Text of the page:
Today's release of the Serpent's Spine brings us three new new features, one of them to all players and two of them to those who purchased the Serpent's Spine expansion. Today we will discuss the impact of the out of combat regeneration system, the expendable alternate advancement system, and the tiered spell system.
So long have we suffered under the long regeneration time of the Everquest of old. So long have we sat and waited, surfing Allakhazam's for new mana regeneration items, that we can't even comprehend how important a change like this is.
World of Warcraft and Everquest 2 both showed how important it is to limit downtime. Both games offer fast gameplay with short periods of regeneration in between combat. Before today, Everquest had no way to add such a system without unbalancing the game. Everquest could not know when you were in battle and when you were resting. Now, however, SOE has figured out a way to track a player's in-combat and out-of-combat state to allow very high regeneration when not in battle.
For long-time EQ vets, this system must be experienced to be understood. The impact is huge. No longer must players wait after buffing classes fully buff a group. No longer will raids have to wait very long periods of time for their melee classes to regenerate endurance. No longer is clarity a requirement for any group to hunt with any efficiency.
This feature changes how we play. It is no longer imperative for a cleric to hold on to 95% of his or her mana when he or she can regenerate to full in three minutes. Mana can drain and flow quickly, allowing for a lot more action in every encounter.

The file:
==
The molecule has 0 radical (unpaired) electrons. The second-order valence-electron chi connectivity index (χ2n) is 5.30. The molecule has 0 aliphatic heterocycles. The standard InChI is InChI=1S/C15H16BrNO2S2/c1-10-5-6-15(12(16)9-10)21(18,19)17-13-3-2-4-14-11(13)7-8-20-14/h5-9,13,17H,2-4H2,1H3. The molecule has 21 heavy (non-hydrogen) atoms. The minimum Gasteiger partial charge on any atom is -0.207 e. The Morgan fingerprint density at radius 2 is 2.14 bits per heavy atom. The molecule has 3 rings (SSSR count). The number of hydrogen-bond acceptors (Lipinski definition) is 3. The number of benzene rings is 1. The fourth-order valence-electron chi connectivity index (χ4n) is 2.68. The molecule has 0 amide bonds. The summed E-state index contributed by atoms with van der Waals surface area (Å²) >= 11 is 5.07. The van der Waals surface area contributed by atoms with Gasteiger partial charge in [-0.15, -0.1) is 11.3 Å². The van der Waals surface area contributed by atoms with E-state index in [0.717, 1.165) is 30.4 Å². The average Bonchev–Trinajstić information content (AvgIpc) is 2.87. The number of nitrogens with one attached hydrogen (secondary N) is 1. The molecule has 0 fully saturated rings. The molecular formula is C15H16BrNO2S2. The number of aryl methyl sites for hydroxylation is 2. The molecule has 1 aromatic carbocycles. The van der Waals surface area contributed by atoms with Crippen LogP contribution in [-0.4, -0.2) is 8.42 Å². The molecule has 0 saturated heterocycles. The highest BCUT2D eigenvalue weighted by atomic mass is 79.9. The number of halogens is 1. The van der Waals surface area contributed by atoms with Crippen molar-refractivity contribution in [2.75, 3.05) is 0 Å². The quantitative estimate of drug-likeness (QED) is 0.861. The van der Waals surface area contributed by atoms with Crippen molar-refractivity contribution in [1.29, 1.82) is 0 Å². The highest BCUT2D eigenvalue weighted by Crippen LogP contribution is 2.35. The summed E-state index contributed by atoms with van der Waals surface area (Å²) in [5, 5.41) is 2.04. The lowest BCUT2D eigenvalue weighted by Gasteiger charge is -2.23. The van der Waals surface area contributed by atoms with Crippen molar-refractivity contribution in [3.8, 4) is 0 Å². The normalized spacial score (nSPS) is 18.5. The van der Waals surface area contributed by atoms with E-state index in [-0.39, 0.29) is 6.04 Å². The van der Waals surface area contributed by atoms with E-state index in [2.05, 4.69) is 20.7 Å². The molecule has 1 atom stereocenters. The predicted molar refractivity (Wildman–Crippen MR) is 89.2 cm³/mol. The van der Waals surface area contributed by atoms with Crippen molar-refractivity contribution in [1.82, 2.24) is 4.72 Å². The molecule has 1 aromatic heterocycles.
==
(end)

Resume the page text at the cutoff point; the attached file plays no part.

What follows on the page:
There are a few complaints of this system, as there are with any big change. Necromancers and Shaman had cornered the market on quick regeneration and now some feel that all of the other classes gained this ability as well. The difference is that necromancers and shaman can still use their abilities while in combat while other classes must wait 30 seconds after a battle to begin regenerating.
Those who spent fortunes of time and money on high mana regeneration items might feel that their efforts are pointless now, but again these regeneration items and spells work while in combat. They will still speed up combat, just not as much as they did before.
Others shout that this change should have happened years ago and they're right. EQ2 and World of Warcraft both had these systems over a year ago and it took a long time for SOE to add it into Everquest. Now we have it, however, and little can be done about the past.
The most baffling complaints come from those who feel that the downtime somehow resulted in greater skill when all it really did is give us more time for Tivo. Many of these complaints come down to the idea that with the downtime change, Everquest is now a more reasonable and possibly more popular game resulting in more players that make those of us willing to suffer with lousy mechanics less special.
Of all the major changes we receive with the Serpent's Spine release, the out-of-combat regeneration feature is, by far, the biggest and best change in a long time.